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The DB for an application has gone down. This results in any actor responsible for committing important data to the DB failing to get a connection

Preferred Behaviour
The important data is written to the db when it comes back up sometime in the future.

Current Implementation
The actor catches the DBException, wraps the data in a DBWriteFailed case class, and sends the message to its supervisor. The supervisor then schedules another write for sometime in the future (e.g. 1 minute) using system.scheduler.scheduleOnce(...) so that we don't spin in circles too much while waiting for the DB to come back up.

This implementation certainly works but I feel there might be a better way.

  • The protocol gets a bit messier when the committing actor has to respond to the original sender after a successful commit.
  • The regular flow of messages to the committing actor is not throttled in any way and the actor will happily process the new messages, likely failing to connect to the DB for each and every one of them.
  • If messages get caught in this retry loop for too long, the mailboxes of the committing actors will start to balloon. It is important that this data be committed, but none of it matters if the application crawls to a halt or crashes due to excessive memory usage.

I am an akka novice and I am largely inexperienced when it comes to supervisor strategies, but I feel as though I may be able to leverage one of those to handle some of this retry logic.

Is there a common approach in akka for solving a problem like this? Am I on the right track or should I be heading in a different direction?

Any help is appreciated.

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2 Answers 2

up vote 6 down vote accepted

You can use Akka Circuit Breaker to reduce connection attempts. Instead of using the scheduler as retry queue I would use a buffer (with max size limit) inside the actor and retry those when circuit breaker becomes closed again (onClose callback should send message to self actor). An alternative could be to combine the circuit breaker with a stashing mailbox.

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Thanks for the answer, Patrik; I wasn't aware the Circuit Breaker existed until you mentioned it. You guys have packed so many goodies into Akka for us :D –  Jake Greene Dec 17 '12 at 15:44
AFAICS stashing doesn't guarantee to preserve message ordering, and database update reordering can lead to the updates being impossible to commit (e.g. tries to insert new version of row before the old one has been deleted, resulting in a primary key violation). I therefore wrote my own alternative to stashing. –  Robin Green Mar 19 '13 at 10:07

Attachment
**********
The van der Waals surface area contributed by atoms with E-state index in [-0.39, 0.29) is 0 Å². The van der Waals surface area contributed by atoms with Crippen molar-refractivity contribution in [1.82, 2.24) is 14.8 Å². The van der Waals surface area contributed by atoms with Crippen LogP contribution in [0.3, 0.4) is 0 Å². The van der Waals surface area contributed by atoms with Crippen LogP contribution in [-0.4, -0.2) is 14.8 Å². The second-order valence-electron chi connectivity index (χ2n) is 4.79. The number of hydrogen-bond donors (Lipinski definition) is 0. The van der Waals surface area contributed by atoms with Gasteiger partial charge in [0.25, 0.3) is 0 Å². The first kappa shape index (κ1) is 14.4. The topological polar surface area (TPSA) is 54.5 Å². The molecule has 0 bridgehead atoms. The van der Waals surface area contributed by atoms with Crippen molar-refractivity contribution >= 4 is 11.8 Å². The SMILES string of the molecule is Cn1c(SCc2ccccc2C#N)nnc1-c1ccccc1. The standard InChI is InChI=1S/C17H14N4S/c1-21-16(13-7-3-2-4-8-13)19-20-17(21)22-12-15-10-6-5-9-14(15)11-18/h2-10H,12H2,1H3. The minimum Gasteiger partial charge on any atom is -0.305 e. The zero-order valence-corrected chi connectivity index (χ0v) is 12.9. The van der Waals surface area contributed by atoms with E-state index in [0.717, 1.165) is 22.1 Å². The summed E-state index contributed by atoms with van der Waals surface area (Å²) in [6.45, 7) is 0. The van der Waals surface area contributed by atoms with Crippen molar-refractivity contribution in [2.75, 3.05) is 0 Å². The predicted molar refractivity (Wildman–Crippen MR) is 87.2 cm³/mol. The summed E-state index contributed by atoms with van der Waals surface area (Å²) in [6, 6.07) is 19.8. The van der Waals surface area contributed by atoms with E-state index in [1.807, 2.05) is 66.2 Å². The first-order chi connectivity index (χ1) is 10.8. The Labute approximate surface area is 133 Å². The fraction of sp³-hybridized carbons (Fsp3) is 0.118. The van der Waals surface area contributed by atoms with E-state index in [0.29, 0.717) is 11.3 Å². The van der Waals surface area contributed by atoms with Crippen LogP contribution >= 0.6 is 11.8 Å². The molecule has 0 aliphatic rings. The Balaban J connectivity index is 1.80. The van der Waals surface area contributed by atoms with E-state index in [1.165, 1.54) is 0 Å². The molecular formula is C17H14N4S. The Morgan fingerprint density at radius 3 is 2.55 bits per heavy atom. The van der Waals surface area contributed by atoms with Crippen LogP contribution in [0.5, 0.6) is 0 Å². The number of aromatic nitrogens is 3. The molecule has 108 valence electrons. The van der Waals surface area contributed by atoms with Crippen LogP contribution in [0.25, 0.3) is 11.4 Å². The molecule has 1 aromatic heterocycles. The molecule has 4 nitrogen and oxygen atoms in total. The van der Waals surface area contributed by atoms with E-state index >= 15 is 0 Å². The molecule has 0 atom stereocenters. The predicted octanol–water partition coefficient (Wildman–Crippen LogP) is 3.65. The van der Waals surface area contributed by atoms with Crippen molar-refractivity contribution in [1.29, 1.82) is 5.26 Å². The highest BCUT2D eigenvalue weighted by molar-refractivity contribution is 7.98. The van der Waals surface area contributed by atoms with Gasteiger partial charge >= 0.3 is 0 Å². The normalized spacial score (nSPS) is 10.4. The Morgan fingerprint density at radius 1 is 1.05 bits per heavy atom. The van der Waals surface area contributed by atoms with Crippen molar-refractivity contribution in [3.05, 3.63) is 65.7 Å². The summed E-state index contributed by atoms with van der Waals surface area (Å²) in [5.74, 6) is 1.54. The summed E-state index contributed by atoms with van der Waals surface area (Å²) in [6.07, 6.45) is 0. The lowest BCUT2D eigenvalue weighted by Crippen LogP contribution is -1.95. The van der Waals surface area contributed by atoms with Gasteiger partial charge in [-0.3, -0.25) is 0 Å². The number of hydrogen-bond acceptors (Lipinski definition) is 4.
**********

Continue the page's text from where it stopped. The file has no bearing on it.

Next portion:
If you're planning to implement full failover in your app


Do not bubble database failover responsibility up into the app layer. As far as your app is concerned, the database should just be up and ready to accept reads and writes.

If your database goes down often, spend time making your database more robust (there's a multitude of resources on the web already for this: search the web for terms like 'replication', 'high availability', 'load-balancing' and 'clustering', and learn from the war stories of others at highscalability.com). It all really depends on what the cause of your DB outages are (e.g. I once maxed out the NIC on the DB master, and "fixed" the problem intermittently by enabling GZIP on the wire).

You'll be glad you adhered to a separation of concerns if you go down this route.

If you're planning to implement the odd sprinkling of retry logic and handling DB brown-outs

If you're not expecting your app to become a replacement database, then Patrik's answer is the best way to go.

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Although I like the idea of not having to deal with DB failures when writing my application, they do happen. A particular scenario would be high load on the DB resulting in intermittent connection failures. Making my DB more robust is an excellent solution, but it is a reactive one; future upgrades will not help the users that are currently using the system. Are you suggesting that I fail hard (perform no write) and tell the client to try some other time? –  Jake Greene Dec 17 '12 at 15:30
I assumed the worst and thought you meant to handle hard, extensive database outages. Answer modified. –  opyate Dec 17 '12 at 16:41
Thanks. I completely agree with you that trying to handle extended DB failures within my app will at best be a pain and at worst make my application an unwieldily beast. +1 –  Jake Greene Dec 17 '12 at 17:57
The fundamental lesson of distributed systems is that failures are not one-in-a-billion events that can be safely ignored; the more complex your distributed system gets, the more likely you will experience some form of failure in it. And yes, routers do go down and routers do get misconfigured and routers do get supplied with bugs in their firmware, even in 2013. –  Robin Green Mar 19 '13 at 10:10

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